There’s only about a million indigenous people in Brazil, they make up 0.4 per cent of the population. Yet they’re still a barrier because Bolsonaro is completely against the preservation of Brazil’s natural resources and the land. But it also has to do with wanting to kill them off: they’re an impediment to making the country “clean” before it can really build up its foundations for what is modernity in his eyes. He views the indigenous as a parasite to shake off.
Indigenous peoples worldwide are championed as the custodians of nature. Are the people of Piaçaguera also committed to protecting the environment?
There is that concern, maybe less than communities in the Amazon for example. They are different fights: indigenous people in the Amazon fight for their land because there’s a lot more exploitation. Piaçaguera land doesn’t have that many resources that people can go in and steal, but even here the indigenous are strongly connected to the land. Indigenous life stems from the Earth, from below the feet, that’s their god, called Nhanderú. They make the best of what is available to them. Because Piaçaguera is by the sea, the soil is sandy and not very fertile so they depend on the Funai giving them a minimum salary to buy food from the supermarket.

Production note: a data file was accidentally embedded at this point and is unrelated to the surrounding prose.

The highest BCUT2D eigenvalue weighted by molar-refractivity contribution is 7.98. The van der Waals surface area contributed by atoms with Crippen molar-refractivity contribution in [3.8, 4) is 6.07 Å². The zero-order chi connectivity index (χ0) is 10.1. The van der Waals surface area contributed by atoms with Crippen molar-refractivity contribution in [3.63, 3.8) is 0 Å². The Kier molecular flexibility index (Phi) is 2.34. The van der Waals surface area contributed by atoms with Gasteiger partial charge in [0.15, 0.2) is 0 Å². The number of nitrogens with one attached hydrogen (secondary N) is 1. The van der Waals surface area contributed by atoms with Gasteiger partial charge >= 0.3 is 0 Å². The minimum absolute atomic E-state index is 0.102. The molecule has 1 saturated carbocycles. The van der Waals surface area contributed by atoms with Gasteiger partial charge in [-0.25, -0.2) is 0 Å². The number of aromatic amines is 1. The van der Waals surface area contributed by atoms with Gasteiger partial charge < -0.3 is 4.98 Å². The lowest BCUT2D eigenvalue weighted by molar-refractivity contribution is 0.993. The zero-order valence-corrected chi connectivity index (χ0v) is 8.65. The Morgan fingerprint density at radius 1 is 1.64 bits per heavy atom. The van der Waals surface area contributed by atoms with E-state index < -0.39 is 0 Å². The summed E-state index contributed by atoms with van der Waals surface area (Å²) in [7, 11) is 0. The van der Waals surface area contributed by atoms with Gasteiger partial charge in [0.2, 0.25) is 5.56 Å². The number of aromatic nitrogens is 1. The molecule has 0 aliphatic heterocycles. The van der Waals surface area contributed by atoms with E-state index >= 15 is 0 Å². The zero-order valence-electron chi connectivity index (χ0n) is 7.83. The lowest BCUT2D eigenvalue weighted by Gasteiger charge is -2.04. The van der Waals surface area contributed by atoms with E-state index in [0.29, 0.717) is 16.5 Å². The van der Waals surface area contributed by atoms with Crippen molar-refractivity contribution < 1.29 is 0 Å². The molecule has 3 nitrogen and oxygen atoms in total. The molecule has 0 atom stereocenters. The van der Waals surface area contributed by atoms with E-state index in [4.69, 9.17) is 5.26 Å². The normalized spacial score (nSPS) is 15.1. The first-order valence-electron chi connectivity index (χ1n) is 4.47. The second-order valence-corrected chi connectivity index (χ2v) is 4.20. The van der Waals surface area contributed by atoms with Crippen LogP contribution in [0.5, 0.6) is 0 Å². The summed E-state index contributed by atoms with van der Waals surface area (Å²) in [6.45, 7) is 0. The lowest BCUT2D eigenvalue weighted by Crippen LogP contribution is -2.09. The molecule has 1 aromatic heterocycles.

Also given their closeness to São Paulo, do the people of Piaçaguera want to leave their territory and change life?
The most interesting aspect are the young people. Technology is present, they have mobile phones and social media, they live close to urban centres, they go to school with non-indigenous people, they’re being influenced. And the evangelism is happening. If you imagine a person standing in the middle of a circle and having so many guns pointed at them, that’s what going on. You’re confined to the land, but if you have social media, you know you can have other options in life. I think indigenous land will end; it won’t prevail. It’s really sad but that’s how I see it.
Can you tell us about Kelly, who used to be the youngest tribal leader in Brazil, who in the documentary says, “I’m here to show that women can also be leaders”?